Films are all about dreams, about going to places and getting an opportunity to meet people from different countries, said the Ambassador of Netherlands to Pakistan Gajus Scheltema at the inauguration ceremony of the 4th Lahore International Children’s Film Festival held here on Monday.
Held at the Ali auditorium at the Ali Institute of Education, the ceremony marked the first day of the six-day long film festival in which 86 films from 32 countries will be screened.
Speaking at the ceremony Ambassador Scheltema, the chief guest, said festivals like these helped children share and explore the passion for films while aiding learning.
The event, which was scheduled to start at 5:30pm, started with a delay of almost 90 minutes because of the late arrival of guests.
The festival has been organised by Little Art, a non-profit organisation which aims to employ arts for educating children and youth.
In 2011, the festival was held in three cities and is expected to tour six cities this year –Lahore, Peshawar, Islamabad, Karachi, Rawalpindi and Faisalabad.
“We have been able to bring thousands of children to our festivals by screening educational and entertaining films from across the world,” said Shoaib Iqbal, the festival director.
He said the festival would also encourage local filmmaking.
Iqbal said that last year around 18,000 children had been part of the festival.
Iqbal told The Express Tribune that 1,000 children had attended the first day of the festival.
Also present at the ceremony, along with her grandchildren, was artist Salima Hashmi.
Hashmi said it was great to see so many children turn up for the festival. She regretted that there was a dearth of such events in the country.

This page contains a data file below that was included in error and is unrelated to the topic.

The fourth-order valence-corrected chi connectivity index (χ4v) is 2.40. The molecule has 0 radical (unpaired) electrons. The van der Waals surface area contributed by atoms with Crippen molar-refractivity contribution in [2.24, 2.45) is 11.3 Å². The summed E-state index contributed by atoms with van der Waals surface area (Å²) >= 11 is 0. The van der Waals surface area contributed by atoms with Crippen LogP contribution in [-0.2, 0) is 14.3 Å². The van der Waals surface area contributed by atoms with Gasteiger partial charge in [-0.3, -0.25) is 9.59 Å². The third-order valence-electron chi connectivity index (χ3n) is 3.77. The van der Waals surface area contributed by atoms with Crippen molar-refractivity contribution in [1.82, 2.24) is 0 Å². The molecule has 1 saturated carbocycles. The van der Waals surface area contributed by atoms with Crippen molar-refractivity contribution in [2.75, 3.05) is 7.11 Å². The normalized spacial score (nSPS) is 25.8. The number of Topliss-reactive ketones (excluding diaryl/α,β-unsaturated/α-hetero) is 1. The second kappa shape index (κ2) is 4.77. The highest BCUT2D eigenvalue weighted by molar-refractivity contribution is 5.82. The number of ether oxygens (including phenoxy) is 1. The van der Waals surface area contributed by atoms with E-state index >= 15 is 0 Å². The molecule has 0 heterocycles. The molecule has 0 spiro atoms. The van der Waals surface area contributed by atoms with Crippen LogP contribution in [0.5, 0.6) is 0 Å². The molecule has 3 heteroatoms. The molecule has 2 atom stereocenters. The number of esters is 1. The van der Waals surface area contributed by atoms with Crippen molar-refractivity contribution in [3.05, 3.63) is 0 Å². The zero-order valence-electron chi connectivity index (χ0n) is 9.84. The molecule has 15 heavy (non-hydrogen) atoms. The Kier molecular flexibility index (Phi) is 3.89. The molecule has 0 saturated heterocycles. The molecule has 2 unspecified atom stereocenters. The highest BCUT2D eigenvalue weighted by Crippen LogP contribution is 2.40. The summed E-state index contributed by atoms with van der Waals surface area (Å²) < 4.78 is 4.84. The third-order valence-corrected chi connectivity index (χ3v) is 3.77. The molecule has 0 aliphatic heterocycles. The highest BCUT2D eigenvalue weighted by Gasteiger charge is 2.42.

Festival patron Steve Ryan, who has been associated with the activity since 2007, hoped it would become a regular activity.
Noman Qureishi, creative arts therapist at Little Art, said children from institutes including the SOS, the Rising Sun Institute, Al Mashal and the Punjab Education Foundation had attended the evening shows. He said children belonging to marginalised sections of the society and low income backgrounds were accommodated especially during the evening shows.
The ceremony was followed by the screening of a Spanish short film titled The Pirate Ship.
Students from the University of Management and Technology, the University of Central Punjab, Kinnaird College, Beaconhouse National University, the University of Engineering and Technology and the National College of Arts have volunteered at the festival.
The festival will run morning and evening shows everyday till September 22. The first session will start at 9am and go on till 1pm. The evening screenings will run from 6:30pm to 9pm.
You can view the complete festival programme here.
Published in The Express Tribune, September 18th, 2012.
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